An example of this type of board is a sales pipeline.
3. Give big projects their own boards.
The biggest mistake I see teams make with Trello is trying to cram multiple projects into one of their current boards.
Doing so makes boards overwhelming fast, leading to bottlenecks, lack of accountability and ultimately, slower and more chaotic projects.
The solution? Create an actionable, project-based board for short-term projects that involve more than one person. Once the project is complete, archive that baby, and it will disappear from your world… until your next one-off project.
4. Use templates to save time and establish consistency.
I don’t know about you, but I have a lot of the same type of one-off projects.
For example, at GoSkills, we regularly add new courses to our site, and for each one, the team must go through a specific list of steps to do it right. To save time, we efficiently set up each course launch the same way by saving a Trello board template.
You can clone entire boards as we do, or you can only copy lists. You can even get as granular as copying “checklists” within cards.
5. Read boards from left to right.
Trello boards are meant to be viewed from left to right.
It’s better to skip a few lists to the right along the way, but moving a card to the left should always represent a step backward.
This way, you have a clear timeline and can easily digest what’s going on when.
6. Clearly define workflows for each board.
How do you know where a card should go? When is a card ready to switch lists? When does it get archived?
Without a defined workflow or “rules,” it’s difficult to know the answers to these questions. To make matters worse, each team member probably has their own version of how to use the board. And don’t forget about key stakeholders who may have a vested interest in the project but aren’t using any given Trello board every day.
So how can everyone get on the same page and quickly see what’s happening on a board (without stealing another person’s time for a “quick” walk through)?
Easy. By making your first list — the list on the far left — of each Trello board an “About Board” of sorts.
Create a card, and give it a descriptive title like, “How to Use This Board.” Make this card the very first card people see by putting it in the top spot.
Here is a prime example of the information that should be on the “How to Use This Board” card.
It includes a brief description of the board, including the purpose of the board, and detailed (but succinct) instructions for each list on the board, such as what each card represents in the list.
7. Create an “Incoming” list for board outsiders.
Where do people from other teams or projects go if they have questions about a particular board?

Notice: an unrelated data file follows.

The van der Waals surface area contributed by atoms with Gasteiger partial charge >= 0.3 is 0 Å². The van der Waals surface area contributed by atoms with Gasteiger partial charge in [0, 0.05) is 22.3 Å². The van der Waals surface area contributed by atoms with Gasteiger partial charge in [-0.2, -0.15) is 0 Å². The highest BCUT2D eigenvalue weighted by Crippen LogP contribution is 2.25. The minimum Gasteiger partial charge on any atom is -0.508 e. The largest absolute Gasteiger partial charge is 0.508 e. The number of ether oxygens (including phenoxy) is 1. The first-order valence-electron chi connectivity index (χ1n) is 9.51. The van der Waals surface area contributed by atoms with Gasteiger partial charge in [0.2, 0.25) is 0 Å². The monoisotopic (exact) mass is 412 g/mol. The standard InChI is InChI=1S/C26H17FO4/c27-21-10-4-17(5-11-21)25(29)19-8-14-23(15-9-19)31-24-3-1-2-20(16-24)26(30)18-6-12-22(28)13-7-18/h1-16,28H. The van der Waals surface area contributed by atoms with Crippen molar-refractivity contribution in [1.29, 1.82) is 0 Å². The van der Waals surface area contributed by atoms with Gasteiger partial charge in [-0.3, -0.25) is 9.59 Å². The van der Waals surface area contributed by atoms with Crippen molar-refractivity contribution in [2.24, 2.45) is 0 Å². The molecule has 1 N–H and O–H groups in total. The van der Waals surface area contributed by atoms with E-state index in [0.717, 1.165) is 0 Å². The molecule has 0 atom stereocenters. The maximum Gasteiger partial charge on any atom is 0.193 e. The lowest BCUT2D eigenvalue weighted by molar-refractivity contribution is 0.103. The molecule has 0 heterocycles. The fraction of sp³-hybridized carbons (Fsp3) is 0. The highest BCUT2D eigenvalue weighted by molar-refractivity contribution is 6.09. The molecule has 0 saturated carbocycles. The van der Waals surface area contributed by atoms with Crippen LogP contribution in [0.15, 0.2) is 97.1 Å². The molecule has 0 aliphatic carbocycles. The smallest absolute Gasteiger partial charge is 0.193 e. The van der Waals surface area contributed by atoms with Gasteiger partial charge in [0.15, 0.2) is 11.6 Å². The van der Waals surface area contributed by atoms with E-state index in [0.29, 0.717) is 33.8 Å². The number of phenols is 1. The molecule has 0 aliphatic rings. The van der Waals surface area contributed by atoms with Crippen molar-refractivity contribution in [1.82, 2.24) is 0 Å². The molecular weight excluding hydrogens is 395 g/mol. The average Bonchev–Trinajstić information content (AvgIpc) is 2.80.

A good answer: The “Incoming” list, which could live toward the left, directly following the “About this Board” stream.
Cards in these lists could represent: bugs, tasks, questions, ideas or feature requests from customers.
8. Use Trello with other tools, like Google Docs.
Trello is phenomenal, but don’t get me wrong; it’s not for everything. I don’t think there’s any such app out there on the market.
My point is: You need to use Trello to work alongside other tools, like Microsoft Word or Google Docs.
For example, if a card represents a meeting, attach an agenda to it for everyone to see beforehand.
9. Pick and choose “power-ups.”
Trello is sort-of like a Transformer thanks to its power-up feature.
Or, in simpler words, power-ups are board-level features that you can enable (and disable) to get more functionality out of a Trello board. By default, power-ups are disabled, so you’ll have to enable the ones you want for each specific board.
7 custom Trello boards for your remote team
1. Get a high-level overview of your business.
It can be difficult to get everyone on the same page on an in-person team, never mind a remote one. Unless, of course, you work at Trello.
Pryor solved this problem for his team by creating its “Company Overview” board, which allows everyone at the company to “see the whole island, not just 49th Street.”
The board flows from left to right and gets more granular as you move across the board.
2. Make a talent database.
Many remote small businesses are wildly agile, which means you probably will, if you haven’t already, outsource a lot of your work, which, let’s be honest, can be up and down sometimes.
This has been the case at least for me in the past. What I’ve found to help is — you guessed it — a “Talent” Trello board.
My “Talent” board is a reference board — just a place to organize all of my freelancers/consultants information. This helps me quickly find a replacement if my first choice isn’t available.